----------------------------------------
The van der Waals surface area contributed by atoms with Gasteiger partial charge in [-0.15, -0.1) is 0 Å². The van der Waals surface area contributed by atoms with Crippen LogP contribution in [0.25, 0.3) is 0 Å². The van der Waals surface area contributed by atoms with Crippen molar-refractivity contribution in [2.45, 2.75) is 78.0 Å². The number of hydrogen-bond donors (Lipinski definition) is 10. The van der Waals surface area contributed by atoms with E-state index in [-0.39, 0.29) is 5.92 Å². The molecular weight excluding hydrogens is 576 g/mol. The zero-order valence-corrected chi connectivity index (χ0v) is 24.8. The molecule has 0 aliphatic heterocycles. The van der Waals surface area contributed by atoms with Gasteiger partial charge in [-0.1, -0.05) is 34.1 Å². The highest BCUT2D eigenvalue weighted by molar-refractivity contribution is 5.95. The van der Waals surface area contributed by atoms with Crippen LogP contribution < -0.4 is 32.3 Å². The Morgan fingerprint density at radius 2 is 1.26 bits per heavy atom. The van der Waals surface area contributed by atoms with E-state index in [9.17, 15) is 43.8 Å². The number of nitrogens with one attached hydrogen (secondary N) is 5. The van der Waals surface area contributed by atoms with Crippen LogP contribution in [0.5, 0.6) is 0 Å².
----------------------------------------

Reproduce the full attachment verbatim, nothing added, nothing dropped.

The van der Waals surface area contributed by atoms with Gasteiger partial charge in [-0.15, -0.1) is 0 Å². The van der Waals surface area contributed by atoms with Crippen LogP contribution in [0.25, 0.3) is 0 Å². The van der Waals surface area contributed by atoms with Crippen molar-refractivity contribution in [2.45, 2.75) is 78.0 Å². The number of hydrogen-bond donors (Lipinski definition) is 10. The van der Waals surface area contributed by atoms with E-state index in [-0.39, 0.29) is 5.92 Å². The molecular weight excluding hydrogens is 576 g/mol. The zero-order valence-corrected chi connectivity index (χ0v) is 24.8. The molecule has 0 aliphatic heterocycles. The van der Waals surface area contributed by atoms with Gasteiger partial charge in [-0.1, -0.05) is 34.1 Å². The highest BCUT2D eigenvalue weighted by molar-refractivity contribution is 5.95. The van der Waals surface area contributed by atoms with Crippen LogP contribution < -0.4 is 32.3 Å². The Morgan fingerprint density at radius 2 is 1.26 bits per heavy atom. The van der Waals surface area contributed by atoms with E-state index in [9.17, 15) is 43.8 Å². The number of nitrogens with one attached hydrogen (secondary N) is 5. The van der Waals surface area contributed by atoms with Crippen LogP contribution in [0.5, 0.6) is 0 Å².